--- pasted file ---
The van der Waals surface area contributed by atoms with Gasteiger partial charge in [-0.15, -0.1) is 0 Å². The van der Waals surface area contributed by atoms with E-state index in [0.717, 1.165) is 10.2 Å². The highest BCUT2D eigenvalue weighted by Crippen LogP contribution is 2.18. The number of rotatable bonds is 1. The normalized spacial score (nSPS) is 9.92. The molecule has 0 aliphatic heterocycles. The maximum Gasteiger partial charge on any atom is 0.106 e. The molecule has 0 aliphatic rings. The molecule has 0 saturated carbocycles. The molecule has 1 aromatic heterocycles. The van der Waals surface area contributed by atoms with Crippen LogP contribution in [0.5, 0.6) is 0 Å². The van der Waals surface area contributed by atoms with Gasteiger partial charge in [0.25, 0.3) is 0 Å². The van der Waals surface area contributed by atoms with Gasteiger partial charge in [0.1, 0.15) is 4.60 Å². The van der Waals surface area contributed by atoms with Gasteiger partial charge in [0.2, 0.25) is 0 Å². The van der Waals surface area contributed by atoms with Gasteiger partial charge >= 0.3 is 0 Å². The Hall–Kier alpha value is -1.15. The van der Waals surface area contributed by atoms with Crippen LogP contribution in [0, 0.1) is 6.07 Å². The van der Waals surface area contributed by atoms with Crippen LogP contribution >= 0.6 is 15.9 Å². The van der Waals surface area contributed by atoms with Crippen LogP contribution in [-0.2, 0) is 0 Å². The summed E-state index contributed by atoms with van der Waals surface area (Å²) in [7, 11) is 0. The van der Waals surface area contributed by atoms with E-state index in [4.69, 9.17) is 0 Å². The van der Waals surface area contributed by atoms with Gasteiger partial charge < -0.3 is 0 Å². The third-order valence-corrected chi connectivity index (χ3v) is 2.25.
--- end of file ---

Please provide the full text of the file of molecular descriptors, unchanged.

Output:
The van der Waals surface area contributed by atoms with Gasteiger partial charge in [-0.15, -0.1) is 0 Å². The van der Waals surface area contributed by atoms with E-state index in [0.717, 1.165) is 10.2 Å². The highest BCUT2D eigenvalue weighted by Crippen LogP contribution is 2.18. The number of rotatable bonds is 1. The normalized spacial score (nSPS) is 9.92. The molecule has 0 aliphatic heterocycles. The maximum Gasteiger partial charge on any atom is 0.106 e. The molecule has 0 aliphatic rings. The molecule has 0 saturated carbocycles. The molecule has 1 aromatic heterocycles. The van der Waals surface area contributed by atoms with Crippen LogP contribution in [0.5, 0.6) is 0 Å². The van der Waals surface area contributed by atoms with Gasteiger partial charge in [0.25, 0.3) is 0 Å². The van der Waals surface area contributed by atoms with Gasteiger partial charge in [0.1, 0.15) is 4.60 Å². The van der Waals surface area contributed by atoms with Gasteiger partial charge in [0.2, 0.25) is 0 Å². The van der Waals surface area contributed by atoms with Gasteiger partial charge >= 0.3 is 0 Å². The Hall–Kier alpha value is -1.15. The van der Waals surface area contributed by atoms with Crippen LogP contribution in [0, 0.1) is 6.07 Å². The van der Waals surface area contributed by atoms with Crippen LogP contribution >= 0.6 is 15.9 Å². The van der Waals surface area contributed by atoms with Crippen LogP contribution in [-0.2, 0) is 0 Å². The summed E-state index contributed by atoms with van der Waals surface area (Å²) in [7, 11) is 0. The van der Waals surface area contributed by atoms with E-state index in [4.69, 9.17) is 0 Å². The van der Waals surface area contributed by atoms with Gasteiger partial charge < -0.3 is 0 Å². The third-order valence-corrected chi connectivity index (χ3v) is 2.25.